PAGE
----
Eller took leave after staff revolt in June over her management style
Variety Editor in Chief Claudia Eller will resume her role following an almost five-month leave on Oct. 26 as part of a restructuring at the media company, Variety announced Tuesday.
Eller will serve the remainder of her contract as EIC through summer of 2022. She will then be succeeded by Cynthia Littleton, formerly business editor who has been promoted to co-editor in chief, and another co-EIC, who will be named later.
In June, Eller said she was leaving her position temporarily “to take a serious moment of reflection,” following complaints made during a company town hall meeting.
Variety had held an all-hands company-wide meeting in the wake of criticism Eller received on Twitter from fellow entertainment journalists, including a fraught exchange with former Hollywood Reporter senior editor Piya Sinha-Roy, following an article she wrote about newsroom diversity. Eller convened the town hall to respond to rising staff pressure over the tweets, with Penske Media CEO Jay Penske joining the call.
In a letter to the staff on Thursday night, Eller wrote, “The last few months have been an incredibly stressful and challenging time, for everyone. That said, there is no excuse for the Twitter exchange I had with Piya last night. I completely understand your anger and upset at me; it is not at all misplaced.”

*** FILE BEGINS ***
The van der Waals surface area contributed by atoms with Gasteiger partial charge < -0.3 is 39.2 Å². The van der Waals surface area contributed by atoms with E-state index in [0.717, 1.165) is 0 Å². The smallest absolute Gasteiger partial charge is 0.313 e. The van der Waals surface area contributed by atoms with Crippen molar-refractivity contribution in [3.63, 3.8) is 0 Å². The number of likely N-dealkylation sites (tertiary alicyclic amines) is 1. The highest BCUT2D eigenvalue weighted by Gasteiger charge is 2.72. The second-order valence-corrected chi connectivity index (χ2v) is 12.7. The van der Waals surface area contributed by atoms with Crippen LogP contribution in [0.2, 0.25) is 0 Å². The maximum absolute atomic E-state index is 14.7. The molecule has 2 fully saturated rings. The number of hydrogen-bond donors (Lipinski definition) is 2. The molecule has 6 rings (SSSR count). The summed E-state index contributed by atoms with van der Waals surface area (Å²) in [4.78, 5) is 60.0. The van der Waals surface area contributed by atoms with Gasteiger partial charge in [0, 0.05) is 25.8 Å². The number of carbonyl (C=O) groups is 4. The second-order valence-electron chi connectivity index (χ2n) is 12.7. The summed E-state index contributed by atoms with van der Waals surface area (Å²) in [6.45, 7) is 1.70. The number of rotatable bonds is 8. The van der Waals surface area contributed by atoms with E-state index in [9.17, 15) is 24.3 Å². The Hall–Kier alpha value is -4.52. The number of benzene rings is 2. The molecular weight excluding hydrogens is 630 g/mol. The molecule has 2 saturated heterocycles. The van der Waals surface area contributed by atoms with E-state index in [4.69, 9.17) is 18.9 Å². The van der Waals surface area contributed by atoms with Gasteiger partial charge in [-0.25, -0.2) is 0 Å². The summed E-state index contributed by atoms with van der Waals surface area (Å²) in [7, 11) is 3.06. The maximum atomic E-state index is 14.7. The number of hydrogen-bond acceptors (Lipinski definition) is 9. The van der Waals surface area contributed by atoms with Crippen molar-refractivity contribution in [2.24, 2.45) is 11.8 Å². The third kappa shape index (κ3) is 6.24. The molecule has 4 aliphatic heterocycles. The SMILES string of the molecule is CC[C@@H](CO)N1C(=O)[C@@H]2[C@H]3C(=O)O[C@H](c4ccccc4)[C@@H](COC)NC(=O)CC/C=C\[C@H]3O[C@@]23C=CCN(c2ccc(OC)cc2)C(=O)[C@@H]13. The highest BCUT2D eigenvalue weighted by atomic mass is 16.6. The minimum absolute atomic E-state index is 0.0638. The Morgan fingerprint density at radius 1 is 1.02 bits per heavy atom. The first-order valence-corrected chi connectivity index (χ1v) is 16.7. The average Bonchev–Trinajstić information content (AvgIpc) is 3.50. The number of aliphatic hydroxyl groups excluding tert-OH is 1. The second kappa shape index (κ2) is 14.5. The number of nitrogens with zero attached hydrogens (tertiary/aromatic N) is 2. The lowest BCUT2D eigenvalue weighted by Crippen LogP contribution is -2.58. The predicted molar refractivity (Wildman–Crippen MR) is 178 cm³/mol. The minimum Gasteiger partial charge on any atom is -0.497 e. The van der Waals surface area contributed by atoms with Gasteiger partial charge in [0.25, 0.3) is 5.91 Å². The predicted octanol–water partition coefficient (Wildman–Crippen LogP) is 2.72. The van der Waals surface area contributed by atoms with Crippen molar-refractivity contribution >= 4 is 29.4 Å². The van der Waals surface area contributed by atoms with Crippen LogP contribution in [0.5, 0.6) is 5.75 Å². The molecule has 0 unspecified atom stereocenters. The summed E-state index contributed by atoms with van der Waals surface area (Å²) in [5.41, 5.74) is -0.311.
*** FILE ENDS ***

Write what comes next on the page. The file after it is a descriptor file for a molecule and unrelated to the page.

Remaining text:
Eller was referring to a tweet exchange with Piya Sinha-Roy, a former top editor at The Hollywood Reporter, in which she called the journalist “bitter.” At the time, an individual close to Penske said Eller would return.
Eller, a former L.A. Times reporter, is known to be a sometimes brutally demanding boss. She joined Variety in 2013 to run the newsroom with a mandate to dominate in the highly competitive world of Hollywood trade reporting. TheWrap is a competitor of Variety.
According to two people at the town hall, Eller broke down in tears and apologized for her comments on Twitter. She then stepped off the group call and Penske opened up the floor inviting staffers to share their opinions. This opened the floodgates to complaints about Eller, including alleged abusive behavior toward editorial staff. One reporter shared that Eller had pushed staff to go into the field during coronavirus, despite their fears over doing so.
More to come..
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